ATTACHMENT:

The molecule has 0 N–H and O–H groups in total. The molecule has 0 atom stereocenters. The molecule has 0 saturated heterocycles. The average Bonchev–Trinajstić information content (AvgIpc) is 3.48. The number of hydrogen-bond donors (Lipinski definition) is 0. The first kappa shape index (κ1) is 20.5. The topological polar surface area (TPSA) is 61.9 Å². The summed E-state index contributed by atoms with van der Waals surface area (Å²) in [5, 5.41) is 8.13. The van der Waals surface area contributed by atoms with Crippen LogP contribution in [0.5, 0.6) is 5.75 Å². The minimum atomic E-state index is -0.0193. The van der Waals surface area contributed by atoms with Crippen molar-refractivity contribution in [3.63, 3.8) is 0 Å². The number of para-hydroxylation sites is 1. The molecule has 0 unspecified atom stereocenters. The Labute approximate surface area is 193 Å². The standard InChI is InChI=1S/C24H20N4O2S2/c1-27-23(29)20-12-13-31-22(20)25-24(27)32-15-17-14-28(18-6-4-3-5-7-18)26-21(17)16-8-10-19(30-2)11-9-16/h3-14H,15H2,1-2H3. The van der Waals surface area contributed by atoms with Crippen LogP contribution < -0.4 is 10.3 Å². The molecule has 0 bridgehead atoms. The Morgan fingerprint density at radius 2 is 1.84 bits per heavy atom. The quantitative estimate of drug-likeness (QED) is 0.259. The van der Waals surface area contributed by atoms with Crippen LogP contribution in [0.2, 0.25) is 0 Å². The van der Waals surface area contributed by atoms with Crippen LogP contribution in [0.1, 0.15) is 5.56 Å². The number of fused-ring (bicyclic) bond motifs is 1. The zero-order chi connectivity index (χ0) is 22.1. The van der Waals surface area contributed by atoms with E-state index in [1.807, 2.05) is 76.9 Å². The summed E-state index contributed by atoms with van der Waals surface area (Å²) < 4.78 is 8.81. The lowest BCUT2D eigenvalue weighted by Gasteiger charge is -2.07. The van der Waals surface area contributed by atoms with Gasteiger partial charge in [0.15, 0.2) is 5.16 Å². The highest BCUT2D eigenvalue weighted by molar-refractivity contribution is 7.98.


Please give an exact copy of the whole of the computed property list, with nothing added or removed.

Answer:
The molecule has 0 N–H and O–H groups in total. The molecule has 0 atom stereocenters. The molecule has 0 saturated heterocycles. The average Bonchev–Trinajstić information content (AvgIpc) is 3.48. The number of hydrogen-bond donors (Lipinski definition) is 0. The first kappa shape index (κ1) is 20.5. The topological polar surface area (TPSA) is 61.9 Å². The summed E-state index contributed by atoms with van der Waals surface area (Å²) in [5, 5.41) is 8.13. The van der Waals surface area contributed by atoms with Crippen LogP contribution in [0.5, 0.6) is 5.75 Å². The minimum atomic E-state index is -0.0193. The van der Waals surface area contributed by atoms with Crippen molar-refractivity contribution in [3.63, 3.8) is 0 Å². The number of para-hydroxylation sites is 1. The molecule has 0 unspecified atom stereocenters. The Labute approximate surface area is 193 Å². The standard InChI is InChI=1S/C24H20N4O2S2/c1-27-23(29)20-12-13-31-22(20)25-24(27)32-15-17-14-28(18-6-4-3-5-7-18)26-21(17)16-8-10-19(30-2)11-9-16/h3-14H,15H2,1-2H3. The van der Waals surface area contributed by atoms with Crippen LogP contribution < -0.4 is 10.3 Å². The molecule has 0 bridgehead atoms. The Morgan fingerprint density at radius 2 is 1.84 bits per heavy atom. The quantitative estimate of drug-likeness (QED) is 0.259. The van der Waals surface area contributed by atoms with Crippen LogP contribution in [0.2, 0.25) is 0 Å². The van der Waals surface area contributed by atoms with Crippen LogP contribution in [0.1, 0.15) is 5.56 Å². The number of fused-ring (bicyclic) bond motifs is 1. The zero-order chi connectivity index (χ0) is 22.1. The van der Waals surface area contributed by atoms with E-state index in [1.807, 2.05) is 76.9 Å². The summed E-state index contributed by atoms with van der Waals surface area (Å²) < 4.78 is 8.81. The lowest BCUT2D eigenvalue weighted by Gasteiger charge is -2.07. The van der Waals surface area contributed by atoms with Gasteiger partial charge in [0.15, 0.2) is 5.16 Å². The highest BCUT2D eigenvalue weighted by molar-refractivity contribution is 7.98.